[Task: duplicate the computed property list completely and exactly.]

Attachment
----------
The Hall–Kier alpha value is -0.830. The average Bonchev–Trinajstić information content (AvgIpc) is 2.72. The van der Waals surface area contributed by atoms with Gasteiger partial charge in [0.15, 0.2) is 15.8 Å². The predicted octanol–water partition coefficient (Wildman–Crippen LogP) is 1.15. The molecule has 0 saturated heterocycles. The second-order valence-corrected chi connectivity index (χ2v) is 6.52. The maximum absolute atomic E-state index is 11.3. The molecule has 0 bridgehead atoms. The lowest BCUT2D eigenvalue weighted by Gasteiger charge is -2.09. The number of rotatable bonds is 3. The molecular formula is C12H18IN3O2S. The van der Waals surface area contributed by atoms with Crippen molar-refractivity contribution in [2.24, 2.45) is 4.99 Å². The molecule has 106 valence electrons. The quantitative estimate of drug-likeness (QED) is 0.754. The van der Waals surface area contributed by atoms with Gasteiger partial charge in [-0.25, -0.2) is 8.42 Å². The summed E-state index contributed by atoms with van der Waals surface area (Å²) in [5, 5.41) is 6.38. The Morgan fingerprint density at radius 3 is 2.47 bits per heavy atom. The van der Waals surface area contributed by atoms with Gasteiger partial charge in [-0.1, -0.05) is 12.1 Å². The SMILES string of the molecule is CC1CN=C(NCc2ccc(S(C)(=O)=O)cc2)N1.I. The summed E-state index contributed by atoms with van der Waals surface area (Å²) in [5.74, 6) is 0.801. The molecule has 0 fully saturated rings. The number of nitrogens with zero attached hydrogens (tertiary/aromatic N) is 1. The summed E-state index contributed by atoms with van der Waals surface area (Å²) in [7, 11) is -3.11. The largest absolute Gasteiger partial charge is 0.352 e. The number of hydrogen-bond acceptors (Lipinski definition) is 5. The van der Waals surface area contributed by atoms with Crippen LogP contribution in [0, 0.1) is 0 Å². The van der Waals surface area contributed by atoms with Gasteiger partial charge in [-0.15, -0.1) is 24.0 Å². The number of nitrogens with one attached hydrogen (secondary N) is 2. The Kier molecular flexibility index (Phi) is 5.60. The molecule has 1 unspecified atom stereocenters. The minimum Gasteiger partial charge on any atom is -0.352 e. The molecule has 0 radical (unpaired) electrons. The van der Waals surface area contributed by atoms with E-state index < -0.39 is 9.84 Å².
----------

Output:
The Hall–Kier alpha value is -0.830. The average Bonchev–Trinajstić information content (AvgIpc) is 2.72. The van der Waals surface area contributed by atoms with Gasteiger partial charge in [0.15, 0.2) is 15.8 Å². The predicted octanol–water partition coefficient (Wildman–Crippen LogP) is 1.15. The molecule has 0 saturated heterocycles. The second-order valence-corrected chi connectivity index (χ2v) is 6.52. The maximum absolute atomic E-state index is 11.3. The molecule has 0 bridgehead atoms. The lowest BCUT2D eigenvalue weighted by Gasteiger charge is -2.09. The number of rotatable bonds is 3. The molecular formula is C12H18IN3O2S. The van der Waals surface area contributed by atoms with Crippen molar-refractivity contribution in [2.24, 2.45) is 4.99 Å². The molecule has 106 valence electrons. The quantitative estimate of drug-likeness (QED) is 0.754. The van der Waals surface area contributed by atoms with Gasteiger partial charge in [-0.25, -0.2) is 8.42 Å². The summed E-state index contributed by atoms with van der Waals surface area (Å²) in [5, 5.41) is 6.38. The Morgan fingerprint density at radius 3 is 2.47 bits per heavy atom. The van der Waals surface area contributed by atoms with Gasteiger partial charge in [-0.1, -0.05) is 12.1 Å². The SMILES string of the molecule is CC1CN=C(NCc2ccc(S(C)(=O)=O)cc2)N1.I. The summed E-state index contributed by atoms with van der Waals surface area (Å²) in [5.74, 6) is 0.801. The molecule has 0 fully saturated rings. The number of nitrogens with zero attached hydrogens (tertiary/aromatic N) is 1. The summed E-state index contributed by atoms with van der Waals surface area (Å²) in [7, 11) is -3.11. The largest absolute Gasteiger partial charge is 0.352 e. The number of hydrogen-bond acceptors (Lipinski definition) is 5. The van der Waals surface area contributed by atoms with Crippen LogP contribution in [0, 0.1) is 0 Å². The van der Waals surface area contributed by atoms with Gasteiger partial charge in [-0.15, -0.1) is 24.0 Å². The number of nitrogens with one attached hydrogen (secondary N) is 2. The Kier molecular flexibility index (Phi) is 5.60. The molecule has 1 unspecified atom stereocenters. The minimum Gasteiger partial charge on any atom is -0.352 e. The molecule has 0 radical (unpaired) electrons. The van der Waals surface area contributed by atoms with E-state index < -0.39 is 9.84 Å².